I became aware of this when hiring marketing people at Bose. I could teach marketing concepts to almost anyone, but technical concepts only to people with technical training. Marketing relates to everyday life. Technical concepts need to be learned in school or as intense hobbies. Climate is even more difficult because it is a group of scientific concepts that interact with each other while seeming not to be scientific at all. Climate is the long-term average of weather. Not as simple as it sounds because a surprise in weather ("its never been this cold here before") requires some depth of understanding to not throw off ideas about climate.
An example I read of a denier who insisted he was having a cool summer because it had been the latest date ever that the temperature reached 95°F, whereas the reality is that the weather can set records of all kinds while having no effect on the climate. Or: the pie crust can be perfect with burnt apples in a bunch of places beneath it. So how do we form our opinions about climate?
When we do not have a deep understanding, we believe what we want to believe, either from fear or from friends. A strong voice in a group will ridicule anyone who disagrees, and soon you dare not speak against the current, and you end up with a rock-solid set of beliefs. If you follow the news and there are enough spectacular weather anomolies and media that sheds light on the situation, you may begin to see the light. But media is unreliable. The news may be burried (as I have often seen in The New York Times) or too cataclismic to ever be explined and so is forgotten.
Then we add the greenhouse effect which is the source of our interest in climite and its problems.
Climate involves the sun, the oceans, land, atmosphere, all bodies of water, deserts, wetlands and so forth all interacting with each other to create the weather. The climate is the average of the weather. We can claim that the climate is stable while the weather is setting new records for temperature, precipation, storms, etc. and so it is difficult to sound credible to a non-scientist. We can claim the earth's temperature has risen by two degrees and have a record cold winter and so the climate issue gets blown off. Yet we are on our way to a potential calamity that could destroy the earth. We are at a place where just a bit more heat and we completely loose control. There are many signs already. Islands in the Pacific are being abandoned due to the rise in sea level. Sea ice off the coast of Alaska has melted and no long protects seacoast villages from giant waves and they have to be moved in land. In India Moonsoons are no longer reliable but heat is now deadly. The sea has risen a foot or so, but can rise another 120 feet. Government planners intend to put up sea walls to protect cities, yet these will likely be obsolete before they are finished.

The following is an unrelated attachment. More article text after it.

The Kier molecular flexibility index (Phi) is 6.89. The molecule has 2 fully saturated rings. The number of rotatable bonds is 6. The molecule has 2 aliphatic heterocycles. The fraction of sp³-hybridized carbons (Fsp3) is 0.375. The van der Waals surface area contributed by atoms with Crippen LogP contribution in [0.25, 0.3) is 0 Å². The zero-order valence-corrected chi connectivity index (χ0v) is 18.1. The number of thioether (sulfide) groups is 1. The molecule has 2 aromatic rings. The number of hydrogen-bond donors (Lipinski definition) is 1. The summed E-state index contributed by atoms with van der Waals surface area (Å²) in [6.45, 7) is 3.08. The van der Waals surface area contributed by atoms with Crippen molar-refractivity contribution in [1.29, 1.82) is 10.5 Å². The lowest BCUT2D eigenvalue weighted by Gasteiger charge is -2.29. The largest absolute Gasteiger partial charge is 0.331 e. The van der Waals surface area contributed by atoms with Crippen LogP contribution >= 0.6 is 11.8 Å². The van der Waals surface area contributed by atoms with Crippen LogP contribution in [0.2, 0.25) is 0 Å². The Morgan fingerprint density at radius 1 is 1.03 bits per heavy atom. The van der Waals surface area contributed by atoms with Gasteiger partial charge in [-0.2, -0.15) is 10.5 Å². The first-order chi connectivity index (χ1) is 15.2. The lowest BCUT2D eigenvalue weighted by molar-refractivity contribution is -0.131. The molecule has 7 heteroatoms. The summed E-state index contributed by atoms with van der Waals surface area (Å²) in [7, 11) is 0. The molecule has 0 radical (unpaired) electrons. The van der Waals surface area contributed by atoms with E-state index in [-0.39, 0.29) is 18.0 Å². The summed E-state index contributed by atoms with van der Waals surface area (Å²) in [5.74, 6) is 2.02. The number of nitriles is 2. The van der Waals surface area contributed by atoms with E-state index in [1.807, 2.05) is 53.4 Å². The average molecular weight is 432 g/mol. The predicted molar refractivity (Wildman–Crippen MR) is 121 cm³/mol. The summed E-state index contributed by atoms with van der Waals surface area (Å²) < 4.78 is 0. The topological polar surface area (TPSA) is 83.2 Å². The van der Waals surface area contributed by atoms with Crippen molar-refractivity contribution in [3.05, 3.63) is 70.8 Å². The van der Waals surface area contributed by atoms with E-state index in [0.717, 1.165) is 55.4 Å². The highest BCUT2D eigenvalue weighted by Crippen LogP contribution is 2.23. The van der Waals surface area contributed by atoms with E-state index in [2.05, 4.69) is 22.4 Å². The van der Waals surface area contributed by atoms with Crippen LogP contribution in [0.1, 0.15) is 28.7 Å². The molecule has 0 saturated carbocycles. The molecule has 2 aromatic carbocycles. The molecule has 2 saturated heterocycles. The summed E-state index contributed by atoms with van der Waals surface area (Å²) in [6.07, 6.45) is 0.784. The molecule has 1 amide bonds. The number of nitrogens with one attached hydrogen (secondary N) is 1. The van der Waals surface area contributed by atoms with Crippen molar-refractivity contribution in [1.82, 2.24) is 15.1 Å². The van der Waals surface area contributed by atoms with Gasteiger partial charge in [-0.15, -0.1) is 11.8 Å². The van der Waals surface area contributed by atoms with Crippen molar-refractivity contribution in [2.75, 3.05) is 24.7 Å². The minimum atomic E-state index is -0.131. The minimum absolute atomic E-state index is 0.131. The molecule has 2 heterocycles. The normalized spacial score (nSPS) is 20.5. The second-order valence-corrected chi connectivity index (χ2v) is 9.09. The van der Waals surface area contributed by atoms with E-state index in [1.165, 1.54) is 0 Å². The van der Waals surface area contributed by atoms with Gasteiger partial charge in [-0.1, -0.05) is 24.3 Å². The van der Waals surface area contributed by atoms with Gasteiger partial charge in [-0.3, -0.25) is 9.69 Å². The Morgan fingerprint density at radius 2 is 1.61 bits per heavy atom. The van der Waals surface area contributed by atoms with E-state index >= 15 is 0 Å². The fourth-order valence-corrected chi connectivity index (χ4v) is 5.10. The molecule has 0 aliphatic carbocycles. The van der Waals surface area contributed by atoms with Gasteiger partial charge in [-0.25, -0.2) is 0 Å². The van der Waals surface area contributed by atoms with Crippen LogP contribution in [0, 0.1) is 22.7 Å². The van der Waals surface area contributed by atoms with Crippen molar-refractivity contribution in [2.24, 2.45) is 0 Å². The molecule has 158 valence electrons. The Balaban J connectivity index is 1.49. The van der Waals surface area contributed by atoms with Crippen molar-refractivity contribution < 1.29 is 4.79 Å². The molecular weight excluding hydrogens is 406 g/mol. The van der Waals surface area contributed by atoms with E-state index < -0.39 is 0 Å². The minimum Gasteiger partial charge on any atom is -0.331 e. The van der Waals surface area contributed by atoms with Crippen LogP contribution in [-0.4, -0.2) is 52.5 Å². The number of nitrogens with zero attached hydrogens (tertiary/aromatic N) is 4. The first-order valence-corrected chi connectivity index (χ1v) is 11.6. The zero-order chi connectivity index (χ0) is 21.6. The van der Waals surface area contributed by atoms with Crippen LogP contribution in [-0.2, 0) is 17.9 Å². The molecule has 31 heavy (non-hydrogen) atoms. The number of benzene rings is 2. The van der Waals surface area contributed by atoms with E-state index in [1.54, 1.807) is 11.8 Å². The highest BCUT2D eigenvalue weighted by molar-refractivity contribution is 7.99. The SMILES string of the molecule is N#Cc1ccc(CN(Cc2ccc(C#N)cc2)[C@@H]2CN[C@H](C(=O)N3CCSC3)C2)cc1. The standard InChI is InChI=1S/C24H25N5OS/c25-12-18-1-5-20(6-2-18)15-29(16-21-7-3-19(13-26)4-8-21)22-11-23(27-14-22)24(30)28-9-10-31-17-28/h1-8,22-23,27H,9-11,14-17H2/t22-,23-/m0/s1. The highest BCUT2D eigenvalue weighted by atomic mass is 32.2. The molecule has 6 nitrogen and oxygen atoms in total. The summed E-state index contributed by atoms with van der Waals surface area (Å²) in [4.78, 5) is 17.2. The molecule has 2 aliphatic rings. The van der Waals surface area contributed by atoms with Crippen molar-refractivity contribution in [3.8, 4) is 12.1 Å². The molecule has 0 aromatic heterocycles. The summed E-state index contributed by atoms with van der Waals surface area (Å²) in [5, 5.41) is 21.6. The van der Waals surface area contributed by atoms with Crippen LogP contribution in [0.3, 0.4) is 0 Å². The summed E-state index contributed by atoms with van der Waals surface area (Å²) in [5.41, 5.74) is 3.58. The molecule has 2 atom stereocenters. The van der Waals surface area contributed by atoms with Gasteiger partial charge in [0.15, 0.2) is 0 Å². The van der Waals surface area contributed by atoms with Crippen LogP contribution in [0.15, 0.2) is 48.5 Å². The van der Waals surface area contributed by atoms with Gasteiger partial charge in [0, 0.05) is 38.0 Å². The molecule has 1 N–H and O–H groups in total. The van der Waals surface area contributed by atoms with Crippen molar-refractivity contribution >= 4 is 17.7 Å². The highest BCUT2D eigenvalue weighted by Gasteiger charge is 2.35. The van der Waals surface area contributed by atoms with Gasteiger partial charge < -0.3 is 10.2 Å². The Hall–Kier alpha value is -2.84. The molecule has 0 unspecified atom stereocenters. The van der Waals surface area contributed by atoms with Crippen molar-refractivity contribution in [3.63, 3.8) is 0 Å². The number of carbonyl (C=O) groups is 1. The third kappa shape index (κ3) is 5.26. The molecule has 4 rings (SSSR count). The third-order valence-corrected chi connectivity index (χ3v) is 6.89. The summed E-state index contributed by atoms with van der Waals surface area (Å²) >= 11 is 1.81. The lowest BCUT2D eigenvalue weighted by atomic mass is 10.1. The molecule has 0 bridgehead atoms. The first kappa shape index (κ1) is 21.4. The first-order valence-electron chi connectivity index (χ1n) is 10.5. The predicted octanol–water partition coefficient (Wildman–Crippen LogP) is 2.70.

Perhaps above all if a solid plan were proposed the cost of perhaps a trillion dollars would be laughed at.
The Paris Accords put a strong priority on holding the earth's temperature increase to 1.5°C but net emissions are not going down (see the graph below). Many scientists insist we can overcome these problems with nuclear power generation yet the public has become more and more freightened due to television series such as the one on HBO. Yet nuclear my be necessary.
The IPCC and various other science groups involved in global warming as well as most scientists seem desperate to hold the temperature rise of the globe to 1.5°C. But the oil industry is barging ahead, crude prices are up and the diagram to the left shows progress made toward zero emissions is about zero.
There are many attempts to move away from fossel fuels but no progress since the Paris Accord and the follow up Katovice meeting in Poland. And we are moving into a narrow channel of opportunity where much longer (20 years or thereabouts) and the earth's temperature will just keep risiing and we will be talking about 3°C or more. That is disaster.
HOME ~ FOREWORD ~ STUNNING EXAMPLES ~ HUMANITY OR NOT ~ 1° TOUR OF THE PLANET> ~ CONSEQUENCES AT 1°C ~ PARIS & 1.5°C ~ INTRODUCTION TO THE CLIMATE ~ FUTURE CLIMATE ~ OBSTACLES ~ EDUCATION & DECEPTION ~ THE NEIGHBORHOOD ~ BEFORE THERE WAS ANYTHING ~ THE REAL BEGINNING ~ DENIERS ~ IPCC REPORT ~ UPDATER ~ NUCLEAR ~ WORLD ECONOMIC FORUM ~ DOUBTERS ~ OUR RELATIONSHIP TO THE EARTH ~ TO DO LIST ~ CHOICE ~ GOOGLE UNI-MAPS ~ THE BACK-BACKSTORY ~ TIPPING POINT ~ KNOWLEDGE & CONCEPTS ~ JIM HANSEN & GERMANY ~ THE 'FOREVER LEGACY' ALMOST ~ HOPE ~ WHAT HAPPENED? ~ MORALITY ~ WHY? ~ NOTES ~ TOC ~ BIOGRAPHY